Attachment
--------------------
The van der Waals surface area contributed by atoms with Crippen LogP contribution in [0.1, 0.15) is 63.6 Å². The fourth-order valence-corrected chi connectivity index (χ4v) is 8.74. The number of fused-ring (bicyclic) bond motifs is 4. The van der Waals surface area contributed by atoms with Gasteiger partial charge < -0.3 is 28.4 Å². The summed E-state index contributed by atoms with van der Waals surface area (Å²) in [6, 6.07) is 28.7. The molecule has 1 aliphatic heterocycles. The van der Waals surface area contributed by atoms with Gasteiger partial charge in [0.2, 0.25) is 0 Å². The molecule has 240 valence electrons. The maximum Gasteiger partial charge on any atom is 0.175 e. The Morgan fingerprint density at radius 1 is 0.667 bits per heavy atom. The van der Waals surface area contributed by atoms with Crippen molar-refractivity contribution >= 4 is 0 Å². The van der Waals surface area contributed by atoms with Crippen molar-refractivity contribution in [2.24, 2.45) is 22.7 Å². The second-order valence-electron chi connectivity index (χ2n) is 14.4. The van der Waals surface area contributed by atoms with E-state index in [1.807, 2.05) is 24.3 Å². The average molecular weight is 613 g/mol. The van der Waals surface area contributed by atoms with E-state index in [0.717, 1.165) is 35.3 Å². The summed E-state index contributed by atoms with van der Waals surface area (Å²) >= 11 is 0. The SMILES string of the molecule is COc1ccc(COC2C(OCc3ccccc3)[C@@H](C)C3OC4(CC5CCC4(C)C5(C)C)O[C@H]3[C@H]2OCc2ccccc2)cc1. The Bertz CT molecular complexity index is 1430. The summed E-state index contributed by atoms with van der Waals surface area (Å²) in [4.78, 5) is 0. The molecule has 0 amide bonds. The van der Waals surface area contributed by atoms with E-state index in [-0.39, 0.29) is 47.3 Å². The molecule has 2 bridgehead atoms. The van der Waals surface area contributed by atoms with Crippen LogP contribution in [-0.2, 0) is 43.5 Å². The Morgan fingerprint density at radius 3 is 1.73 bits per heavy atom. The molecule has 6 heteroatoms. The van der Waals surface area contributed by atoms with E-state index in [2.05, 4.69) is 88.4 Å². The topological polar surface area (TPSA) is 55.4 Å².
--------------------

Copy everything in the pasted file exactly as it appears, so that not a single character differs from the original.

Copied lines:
The van der Waals surface area contributed by atoms with Crippen LogP contribution in [0.1, 0.15) is 63.6 Å². The fourth-order valence-corrected chi connectivity index (χ4v) is 8.74. The number of fused-ring (bicyclic) bond motifs is 4. The van der Waals surface area contributed by atoms with Gasteiger partial charge < -0.3 is 28.4 Å². The summed E-state index contributed by atoms with van der Waals surface area (Å²) in [6, 6.07) is 28.7. The molecule has 1 aliphatic heterocycles. The van der Waals surface area contributed by atoms with Gasteiger partial charge in [0.2, 0.25) is 0 Å². The molecule has 240 valence electrons. The maximum Gasteiger partial charge on any atom is 0.175 e. The Morgan fingerprint density at radius 1 is 0.667 bits per heavy atom. The van der Waals surface area contributed by atoms with Crippen molar-refractivity contribution >= 4 is 0 Å². The van der Waals surface area contributed by atoms with Crippen molar-refractivity contribution in [2.24, 2.45) is 22.7 Å². The second-order valence-electron chi connectivity index (χ2n) is 14.4. The van der Waals surface area contributed by atoms with E-state index in [1.807, 2.05) is 24.3 Å². The average molecular weight is 613 g/mol. The van der Waals surface area contributed by atoms with E-state index in [0.717, 1.165) is 35.3 Å². The summed E-state index contributed by atoms with van der Waals surface area (Å²) >= 11 is 0. The SMILES string of the molecule is COc1ccc(COC2C(OCc3ccccc3)[C@@H](C)C3OC4(CC5CCC4(C)C5(C)C)O[C@H]3[C@H]2OCc2ccccc2)cc1. The Bertz CT molecular complexity index is 1430. The summed E-state index contributed by atoms with van der Waals surface area (Å²) in [4.78, 5) is 0. The molecule has 0 amide bonds. The van der Waals surface area contributed by atoms with E-state index in [-0.39, 0.29) is 47.3 Å². The molecule has 2 bridgehead atoms. The van der Waals surface area contributed by atoms with Crippen LogP contribution in [-0.2, 0) is 43.5 Å². The Morgan fingerprint density at radius 3 is 1.73 bits per heavy atom. The molecule has 6 heteroatoms. The van der Waals surface area contributed by atoms with E-state index in [2.05, 4.69) is 88.4 Å². The topological polar surface area (TPSA) is 55.4 Å².